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American Quarterly 53.2 (2001) 358-366



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Book Review

Imagining Consumers

Vicki Howard
Rutgers University

Imagining Consumers: Design and Innovation from Wedgwood to Corning. By Regina Blaszczyk. Baltimore: The Johns Hopkins University Press, 2000. 380 pages. $39.95 (cloth).

SCHOLARS INTERESTED IN THE RELATIONSHIP BETWEEN CONSUMPTION AND PRODUCtion must read Regina Blaszczyk's Imagining Consumers: Design and Innovation from Wedgwood to Corning. The title of Blaszczyk's book captures the work's major contribution to the field of consumer culture studies. Imagining Consumers is a collection of business case studies that shows how manufacturers in the ceramics and glassware industry responded to the tastes and practical requirements of their customers. Through extensive archival research, Blaszczyk persuasively argues that a host of "fashion intermediaries" carried men's and women's desires for particular designs of pressed and cut glass, dime store and schemeware china, and colorful pottery for casual dining back to the manufacturers, who in turn shaped the production and marketing of these goods to fit demand (12). Focusing on design, production, and marketing, it reveals the power of consumers: firms that considered their customers when they designed and marketed goods thrived, while others who developed styles or products without listening to their audience failed.

This story of the glass and ceramics industries complicates the picture of a consumer society forged by the engines of mass production, distribution, retailing, and new ways of advertising. 1 Blaszczyk follows the path of Philip Scranton's work on batch production, which [End Page 358] reconceptualized the business history of the Second Industrial Revolution. Scranton argued against a picture of "increasingly rationalized and bureaucratic big businesses fashioning a 'one best way' to mass produce and mass market standardized goods." 2 Arguing for the prevalence of batch production into the twentieth century allows both Scranton and Blaszczyk to paint a more diverse picture of consumer society in the late nineteenth and early twentieth century. Batch production was a flexible-manufacturing format characterized by short runs of varied goods that could respond quickly to changes in taste. Such flexibility allowed "small, poorly capitalized companies to compete in a fashion-conscious environment." 3 It "emphasized the reading of consumer desires and the creation of an endless flow of novel lines, [which] perfectly suited the enormous and highly diversified market" (11). Batch producers of glass and ceramics had a different relationship to consumers than did mass producers of other goods. Mass production industries often introduced new goods and subsequent needs; among these other producers, demand shaped supply.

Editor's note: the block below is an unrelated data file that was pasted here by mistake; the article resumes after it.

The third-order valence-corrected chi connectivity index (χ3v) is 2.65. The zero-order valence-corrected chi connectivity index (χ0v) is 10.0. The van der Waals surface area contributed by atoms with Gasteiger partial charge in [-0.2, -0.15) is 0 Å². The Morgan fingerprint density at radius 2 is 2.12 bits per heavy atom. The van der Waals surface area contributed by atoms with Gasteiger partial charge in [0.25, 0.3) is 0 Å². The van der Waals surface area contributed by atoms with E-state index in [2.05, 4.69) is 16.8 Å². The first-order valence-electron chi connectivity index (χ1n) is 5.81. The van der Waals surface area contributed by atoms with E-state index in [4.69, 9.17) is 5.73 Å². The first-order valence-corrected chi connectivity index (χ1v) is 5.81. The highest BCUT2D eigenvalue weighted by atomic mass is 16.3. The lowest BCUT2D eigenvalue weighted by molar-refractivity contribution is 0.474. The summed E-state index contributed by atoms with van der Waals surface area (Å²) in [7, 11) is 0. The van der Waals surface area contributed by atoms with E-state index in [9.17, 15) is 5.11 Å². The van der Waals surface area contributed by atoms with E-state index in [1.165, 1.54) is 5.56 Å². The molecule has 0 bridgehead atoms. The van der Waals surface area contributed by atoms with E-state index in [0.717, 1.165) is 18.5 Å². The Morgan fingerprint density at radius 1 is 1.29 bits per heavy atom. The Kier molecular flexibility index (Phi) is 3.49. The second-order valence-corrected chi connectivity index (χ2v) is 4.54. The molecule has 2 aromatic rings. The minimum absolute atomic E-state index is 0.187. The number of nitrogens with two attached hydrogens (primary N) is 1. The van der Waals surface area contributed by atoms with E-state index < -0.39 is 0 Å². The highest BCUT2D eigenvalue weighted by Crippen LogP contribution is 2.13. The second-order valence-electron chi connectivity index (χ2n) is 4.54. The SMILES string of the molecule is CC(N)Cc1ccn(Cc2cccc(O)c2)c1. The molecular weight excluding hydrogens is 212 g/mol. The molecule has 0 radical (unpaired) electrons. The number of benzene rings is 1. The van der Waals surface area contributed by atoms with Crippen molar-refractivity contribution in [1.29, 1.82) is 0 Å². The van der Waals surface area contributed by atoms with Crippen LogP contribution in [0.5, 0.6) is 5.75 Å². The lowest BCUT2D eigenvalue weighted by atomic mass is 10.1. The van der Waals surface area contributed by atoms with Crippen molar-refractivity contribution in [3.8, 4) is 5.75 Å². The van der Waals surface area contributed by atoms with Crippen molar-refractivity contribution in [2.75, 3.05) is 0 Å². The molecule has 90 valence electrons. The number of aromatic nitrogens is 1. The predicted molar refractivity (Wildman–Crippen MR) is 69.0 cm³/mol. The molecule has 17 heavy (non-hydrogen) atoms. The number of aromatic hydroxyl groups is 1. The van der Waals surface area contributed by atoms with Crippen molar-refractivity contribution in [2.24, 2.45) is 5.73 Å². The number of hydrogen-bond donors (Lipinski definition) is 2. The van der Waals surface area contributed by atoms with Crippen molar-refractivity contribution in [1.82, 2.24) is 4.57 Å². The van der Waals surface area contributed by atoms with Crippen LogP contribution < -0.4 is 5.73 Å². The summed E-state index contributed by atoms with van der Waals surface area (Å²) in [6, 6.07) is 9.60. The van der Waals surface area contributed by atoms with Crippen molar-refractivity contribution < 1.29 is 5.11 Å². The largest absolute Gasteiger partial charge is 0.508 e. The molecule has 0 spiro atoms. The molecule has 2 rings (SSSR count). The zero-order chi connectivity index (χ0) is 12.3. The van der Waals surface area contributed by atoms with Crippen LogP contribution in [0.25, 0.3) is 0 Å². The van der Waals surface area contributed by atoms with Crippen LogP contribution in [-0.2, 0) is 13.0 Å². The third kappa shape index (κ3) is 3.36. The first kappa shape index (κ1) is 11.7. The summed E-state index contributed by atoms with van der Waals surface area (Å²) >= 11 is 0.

By bringing this production method back into the story of the rise of mass culture, Blaszczyk is able to bring the consumer into focus. She demonstrates how batch industries relied on fashion intermediaries for information about changing consumer tastes and needs during the period 1865 through 1945. The "tradition of imagining consumers" traveled from Britain to the United States in the eighteenth century with artisans who had long emulated the well-known practices of china manufacturer Josiah Wedgwood and merchant Thomas Bentley (11). Wedgwood's partnership with Bentley allowed him to follow consumer tastes and meet its demands. Together, they devised a "system of fashion feedback" that could be adjusted to the heterogeneous American market (12). Blaszczyk's extensive archival research uncovers a world of individuals at work imagining consumers. These "consumer liaisons" included shopkeepers, buyers, suppliers, in-house art directors, home economists, advertising experts, and "practical men," the artisans who designed and produced glassware and ceramics (11-12).

Cultural historians have documented the role department stores, mail-order companies, and chain stores played in shaping consumer society. 4 Blaszczyk's contribution to this body of work lies in her ability to show exactly how this interchange took place. 5 Retailers played a major role in conveying valuable information about consumer tastes and requirements back to manufacturers of household goods. For [End Page 359] example, we go behind the scenes at Boston's Briggs China & Glass Warehouse in the 1860s-1880s, where proprietor Richard Briggs acted as a consumer liaison for manufacturers like Josiah Wedgwood & Sons and independent glass cutters, like Thomas Gibbons Hawkes. Briggs gathered information through...

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Additional Information

ISSN
1080-6490
Print ISSN
0003-0678
Pages
pp. 358-366
Launched on MUSE
2001-06-01
Open Access
No
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